ISLAMABAD (Reuters) - Pakistan’s army on Saturday denied any involvement in the abduction of a writer and rights activist who was kidnapped for several hours this week.
Gul Bukhari, a dual Pakistani-British national, has been a vocal critic of the powerful Pakistani military, and its alleged meddling in politics, on social media and in her articles in the run-up to the July 25 general election.
“We have nothing to do with it. I think this incident should be investigated thoroughly,” Major General Asif Ghafoor said.
Ghafoor said he had checked with every intelligence agency working for the army whether Bukhari had been detained by them shortly after the abduction was reported.
Bukhari was on her way to record a television programme late on Tuesday in the eastern city of Lahore when her vehicle was intercepted and she was taken away by unidentified men, her husband and media colleagues said.
The activist has also defended ex-prime minister Nawaz Sharif, who clashed with the military before he was forced out of office last year by the Supreme Court.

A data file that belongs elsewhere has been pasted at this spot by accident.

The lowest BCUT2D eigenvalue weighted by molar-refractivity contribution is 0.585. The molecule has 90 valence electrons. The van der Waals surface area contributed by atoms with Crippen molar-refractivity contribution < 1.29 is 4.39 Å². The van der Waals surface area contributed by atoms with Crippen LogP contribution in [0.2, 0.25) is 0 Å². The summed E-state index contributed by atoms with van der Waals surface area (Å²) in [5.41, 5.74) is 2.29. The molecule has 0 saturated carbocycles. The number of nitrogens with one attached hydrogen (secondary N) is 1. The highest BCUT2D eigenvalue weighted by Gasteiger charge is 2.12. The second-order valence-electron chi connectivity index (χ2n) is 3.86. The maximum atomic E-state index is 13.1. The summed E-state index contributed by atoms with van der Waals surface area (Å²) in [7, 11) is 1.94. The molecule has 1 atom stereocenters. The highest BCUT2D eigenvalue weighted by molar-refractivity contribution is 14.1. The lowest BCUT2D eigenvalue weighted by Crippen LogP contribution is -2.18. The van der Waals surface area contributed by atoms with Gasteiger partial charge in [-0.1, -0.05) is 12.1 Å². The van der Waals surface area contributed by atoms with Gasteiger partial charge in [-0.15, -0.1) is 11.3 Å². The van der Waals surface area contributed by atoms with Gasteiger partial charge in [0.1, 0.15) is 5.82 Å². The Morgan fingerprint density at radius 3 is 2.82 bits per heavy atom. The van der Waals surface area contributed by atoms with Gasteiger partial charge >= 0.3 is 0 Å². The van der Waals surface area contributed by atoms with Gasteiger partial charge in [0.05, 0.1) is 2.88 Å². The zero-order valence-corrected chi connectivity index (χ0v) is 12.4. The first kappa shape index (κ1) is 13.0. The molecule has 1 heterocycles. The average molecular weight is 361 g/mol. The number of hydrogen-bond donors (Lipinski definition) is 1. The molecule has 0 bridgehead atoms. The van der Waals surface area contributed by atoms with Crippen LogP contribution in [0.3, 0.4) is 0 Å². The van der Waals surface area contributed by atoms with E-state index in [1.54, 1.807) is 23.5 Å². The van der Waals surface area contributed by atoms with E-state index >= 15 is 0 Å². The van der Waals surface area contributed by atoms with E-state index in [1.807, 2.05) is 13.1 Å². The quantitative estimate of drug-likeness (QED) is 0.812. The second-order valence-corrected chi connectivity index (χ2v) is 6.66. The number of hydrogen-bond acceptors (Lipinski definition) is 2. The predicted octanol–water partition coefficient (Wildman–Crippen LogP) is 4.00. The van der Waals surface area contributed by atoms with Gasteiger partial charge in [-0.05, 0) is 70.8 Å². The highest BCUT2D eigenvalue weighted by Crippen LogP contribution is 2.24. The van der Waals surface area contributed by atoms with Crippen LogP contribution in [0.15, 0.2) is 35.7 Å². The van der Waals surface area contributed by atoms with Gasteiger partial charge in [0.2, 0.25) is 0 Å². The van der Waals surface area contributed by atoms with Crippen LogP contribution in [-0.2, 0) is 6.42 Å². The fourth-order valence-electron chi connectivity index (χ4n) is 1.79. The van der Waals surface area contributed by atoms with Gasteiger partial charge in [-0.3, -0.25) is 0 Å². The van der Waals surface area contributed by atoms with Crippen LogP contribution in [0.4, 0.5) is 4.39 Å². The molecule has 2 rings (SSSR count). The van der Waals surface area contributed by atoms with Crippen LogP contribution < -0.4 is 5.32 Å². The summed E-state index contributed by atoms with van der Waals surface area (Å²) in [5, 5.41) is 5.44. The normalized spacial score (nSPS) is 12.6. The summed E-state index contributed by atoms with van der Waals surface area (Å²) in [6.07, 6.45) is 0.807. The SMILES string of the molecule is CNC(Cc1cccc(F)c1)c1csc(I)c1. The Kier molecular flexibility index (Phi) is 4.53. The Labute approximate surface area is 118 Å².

After her release, Bukhari, herself the daughter of an army general, said on Twitter she was well and asked for privacy.
In her first comment since here abduction, Bukhari said in a tweet early on Sunday, without naming anyone: “Is there any shame? Any ethics, any grace? You just picked me?”
Pakistani media organisations have alleged growing censorship by the military in the run-up to the election, while rights groups have denounced the kidnappings of several social media activists over the past year as attempts to intimidate and silence critics of Pakistan’s security forces.
Last year, five bloggers went missing for several weeks. Four were released and fled abroad, with at least two later alleging that they were tortured by a state intelligence agency.
Writing by Asif Shahzad; Editing by Alexander Smith/Mark Heinrich